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Cancer Society Proposes Licenses For Tobacco Sellers

February 26, 2020

The American Cancer Society is proposing the state license every shop that sells tobacco and that the state’s tax on e-cigarettes mirror the tax on non-cigarette tobacco products, as part of suggested changes to the vaping package set for an upcoming Senate hearing.

The six-bill bipartisan package more closely treats e-cigarettes like tobacco and taxes it at 24%. It also raises the smoking and vaping age from 18 to 21, which health groups like.

It’s a “really good start,” said Andrew Schepers, director of government relations in Michigan for the American Cancer Society Cancer Action Network (ACS CAN), but “we have concerns that the bills lack some teeth.”

SB 0782 creates a licensing scheme for outfits that sell vaping products, which Schepers said he likes, but it should also create a license for tobacco products. He wants the two treated the same under the law “so there’s no questions.”

Michigan is one of 10 states where tobacco retailers aren’t licensed, which can create some enforcement problems amid bad actors who see the fines issued for selling to minors as “the cost of doing business.”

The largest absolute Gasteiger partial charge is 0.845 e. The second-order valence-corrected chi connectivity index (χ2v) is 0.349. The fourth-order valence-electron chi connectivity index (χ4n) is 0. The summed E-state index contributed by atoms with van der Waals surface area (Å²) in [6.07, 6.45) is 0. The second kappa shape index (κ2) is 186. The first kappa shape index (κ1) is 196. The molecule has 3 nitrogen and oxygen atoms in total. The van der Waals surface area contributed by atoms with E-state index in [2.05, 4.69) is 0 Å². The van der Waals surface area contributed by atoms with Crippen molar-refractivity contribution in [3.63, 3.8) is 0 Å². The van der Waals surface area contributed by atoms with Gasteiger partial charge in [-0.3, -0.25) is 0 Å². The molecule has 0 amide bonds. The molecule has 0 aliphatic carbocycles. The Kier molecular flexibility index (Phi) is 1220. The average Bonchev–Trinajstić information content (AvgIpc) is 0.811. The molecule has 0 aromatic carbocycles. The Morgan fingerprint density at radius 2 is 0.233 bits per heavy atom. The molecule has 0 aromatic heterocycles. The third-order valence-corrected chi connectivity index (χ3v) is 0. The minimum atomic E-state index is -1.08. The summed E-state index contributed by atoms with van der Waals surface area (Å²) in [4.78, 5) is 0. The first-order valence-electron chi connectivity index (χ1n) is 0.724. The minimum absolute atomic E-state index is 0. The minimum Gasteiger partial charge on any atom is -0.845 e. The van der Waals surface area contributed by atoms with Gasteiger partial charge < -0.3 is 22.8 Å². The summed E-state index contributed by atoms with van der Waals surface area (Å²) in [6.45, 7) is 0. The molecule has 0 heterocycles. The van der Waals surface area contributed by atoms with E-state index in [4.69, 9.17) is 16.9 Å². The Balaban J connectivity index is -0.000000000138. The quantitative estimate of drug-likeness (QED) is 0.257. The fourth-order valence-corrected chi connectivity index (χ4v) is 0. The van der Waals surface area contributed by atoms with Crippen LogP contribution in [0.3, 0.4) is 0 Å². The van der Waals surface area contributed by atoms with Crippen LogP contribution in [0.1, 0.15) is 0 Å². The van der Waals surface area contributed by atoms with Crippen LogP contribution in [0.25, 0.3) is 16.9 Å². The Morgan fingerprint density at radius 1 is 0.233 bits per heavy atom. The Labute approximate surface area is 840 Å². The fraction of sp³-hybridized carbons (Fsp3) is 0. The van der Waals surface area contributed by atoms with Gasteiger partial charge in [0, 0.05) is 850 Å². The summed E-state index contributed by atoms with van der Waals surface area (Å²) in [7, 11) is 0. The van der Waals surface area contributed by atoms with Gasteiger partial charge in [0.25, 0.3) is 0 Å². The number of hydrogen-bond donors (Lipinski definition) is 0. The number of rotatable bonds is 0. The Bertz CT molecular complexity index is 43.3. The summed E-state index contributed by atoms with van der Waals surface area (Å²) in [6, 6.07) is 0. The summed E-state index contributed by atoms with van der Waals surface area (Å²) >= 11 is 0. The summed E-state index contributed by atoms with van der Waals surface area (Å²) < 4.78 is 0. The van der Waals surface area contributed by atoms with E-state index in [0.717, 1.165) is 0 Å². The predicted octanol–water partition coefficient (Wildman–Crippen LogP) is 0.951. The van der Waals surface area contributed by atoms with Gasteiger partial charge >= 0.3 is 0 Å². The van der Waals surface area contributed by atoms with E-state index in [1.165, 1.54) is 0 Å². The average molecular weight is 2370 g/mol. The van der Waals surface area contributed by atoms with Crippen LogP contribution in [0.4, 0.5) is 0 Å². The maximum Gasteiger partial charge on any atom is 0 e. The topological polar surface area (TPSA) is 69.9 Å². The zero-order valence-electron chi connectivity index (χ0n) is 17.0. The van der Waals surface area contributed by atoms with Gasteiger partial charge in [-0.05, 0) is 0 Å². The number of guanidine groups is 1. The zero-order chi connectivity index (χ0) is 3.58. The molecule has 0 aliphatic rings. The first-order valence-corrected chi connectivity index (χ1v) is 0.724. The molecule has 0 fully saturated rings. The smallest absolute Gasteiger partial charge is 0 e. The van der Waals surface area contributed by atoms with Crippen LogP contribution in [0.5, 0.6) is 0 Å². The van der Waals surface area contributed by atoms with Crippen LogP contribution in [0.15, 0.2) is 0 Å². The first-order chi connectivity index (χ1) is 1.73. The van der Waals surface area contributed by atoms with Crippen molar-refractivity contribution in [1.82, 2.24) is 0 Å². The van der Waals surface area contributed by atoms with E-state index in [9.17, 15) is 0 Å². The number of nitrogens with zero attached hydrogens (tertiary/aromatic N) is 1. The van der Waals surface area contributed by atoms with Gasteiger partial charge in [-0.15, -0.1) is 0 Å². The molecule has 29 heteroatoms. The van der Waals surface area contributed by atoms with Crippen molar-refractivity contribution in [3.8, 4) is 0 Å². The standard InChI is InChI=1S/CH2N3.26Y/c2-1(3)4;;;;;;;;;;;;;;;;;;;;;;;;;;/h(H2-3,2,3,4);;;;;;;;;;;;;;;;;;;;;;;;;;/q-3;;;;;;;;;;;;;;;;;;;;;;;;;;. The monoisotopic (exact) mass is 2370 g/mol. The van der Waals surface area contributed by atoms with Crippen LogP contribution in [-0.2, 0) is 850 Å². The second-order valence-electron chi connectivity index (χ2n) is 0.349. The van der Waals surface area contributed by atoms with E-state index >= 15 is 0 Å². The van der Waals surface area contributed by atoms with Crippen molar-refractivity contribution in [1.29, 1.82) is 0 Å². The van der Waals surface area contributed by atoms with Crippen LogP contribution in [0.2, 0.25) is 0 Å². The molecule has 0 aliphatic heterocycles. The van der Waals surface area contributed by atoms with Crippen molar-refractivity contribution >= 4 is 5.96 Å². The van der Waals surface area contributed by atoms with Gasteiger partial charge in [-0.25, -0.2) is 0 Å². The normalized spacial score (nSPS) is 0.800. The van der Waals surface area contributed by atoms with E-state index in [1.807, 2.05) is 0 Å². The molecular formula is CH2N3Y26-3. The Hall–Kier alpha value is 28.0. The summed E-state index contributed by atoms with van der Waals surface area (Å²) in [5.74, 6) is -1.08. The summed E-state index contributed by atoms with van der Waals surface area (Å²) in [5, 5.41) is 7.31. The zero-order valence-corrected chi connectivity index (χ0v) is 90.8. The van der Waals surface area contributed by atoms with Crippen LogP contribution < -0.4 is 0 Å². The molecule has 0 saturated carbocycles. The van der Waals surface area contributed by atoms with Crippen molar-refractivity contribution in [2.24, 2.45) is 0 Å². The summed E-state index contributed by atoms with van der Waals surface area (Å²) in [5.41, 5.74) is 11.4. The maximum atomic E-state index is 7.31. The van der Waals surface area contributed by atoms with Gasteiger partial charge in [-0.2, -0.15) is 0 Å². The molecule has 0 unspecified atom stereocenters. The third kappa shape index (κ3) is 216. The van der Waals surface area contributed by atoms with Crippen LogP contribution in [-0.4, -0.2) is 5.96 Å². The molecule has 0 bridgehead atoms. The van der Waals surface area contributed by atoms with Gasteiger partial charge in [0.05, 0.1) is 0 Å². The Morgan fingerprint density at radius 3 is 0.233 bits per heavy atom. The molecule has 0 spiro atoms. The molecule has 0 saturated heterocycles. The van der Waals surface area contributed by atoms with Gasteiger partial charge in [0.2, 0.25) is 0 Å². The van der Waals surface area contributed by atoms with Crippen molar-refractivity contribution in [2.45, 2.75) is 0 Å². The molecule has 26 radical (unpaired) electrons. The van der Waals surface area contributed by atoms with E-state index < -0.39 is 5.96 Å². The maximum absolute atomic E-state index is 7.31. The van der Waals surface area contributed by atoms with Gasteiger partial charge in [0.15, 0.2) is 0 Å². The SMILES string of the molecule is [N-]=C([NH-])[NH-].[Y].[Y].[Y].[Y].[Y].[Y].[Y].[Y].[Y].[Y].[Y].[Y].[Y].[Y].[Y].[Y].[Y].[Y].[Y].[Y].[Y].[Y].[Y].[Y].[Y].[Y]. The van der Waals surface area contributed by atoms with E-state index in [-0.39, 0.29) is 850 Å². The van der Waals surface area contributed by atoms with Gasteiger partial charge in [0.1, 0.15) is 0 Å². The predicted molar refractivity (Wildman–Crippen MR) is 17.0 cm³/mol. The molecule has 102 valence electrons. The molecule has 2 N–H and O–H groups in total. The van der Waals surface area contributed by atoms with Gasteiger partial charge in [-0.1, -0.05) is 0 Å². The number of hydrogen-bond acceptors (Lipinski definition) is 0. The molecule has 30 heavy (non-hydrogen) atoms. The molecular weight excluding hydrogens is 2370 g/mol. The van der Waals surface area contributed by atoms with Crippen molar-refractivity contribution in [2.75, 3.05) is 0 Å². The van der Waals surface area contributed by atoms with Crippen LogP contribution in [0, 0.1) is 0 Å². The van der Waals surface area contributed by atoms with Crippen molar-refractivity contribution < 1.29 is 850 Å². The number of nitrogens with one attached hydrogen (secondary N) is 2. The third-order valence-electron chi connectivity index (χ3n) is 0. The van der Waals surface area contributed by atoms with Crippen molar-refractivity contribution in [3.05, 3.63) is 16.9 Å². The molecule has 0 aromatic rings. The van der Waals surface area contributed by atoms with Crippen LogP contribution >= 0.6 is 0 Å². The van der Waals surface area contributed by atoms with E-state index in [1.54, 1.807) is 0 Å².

Also, clerks are often the ones fined for selling to minors. The stores simply fire the clerks and plead ignorance about his or her actions. Creating a licensing scheme allows the state to pull licenses over a certain period of time for those who don’t follow the rules, Schepers said.

SB 0781 sets the tax rate of vaping products at 24% of the wholesale rate, which is better than nothing. But again, Schepers said e-cigarettes should be taxed at the same 32% rate tobacco products are taxed at.

He argues that both are nicotine delivery systems. And while e-cigarettes don’t have the tar and other substances that tobacco products have, they allow users to ingest substantially more nicotine, formaldehyde and possibly heavy metals from the cartridge.

Some e-cigarettes can have three to four times more nicotine than a cigarette, which feeds a person’s addiction. 

“This is an addiction problem,” he said. “It’s like if you’re addicted to caffeine saying, ‘Why not go from coffee to Coke?'”

“We appreciate what they’re trying to do,” Schepers said. “We just want to make sure that they accomplish what they want.”

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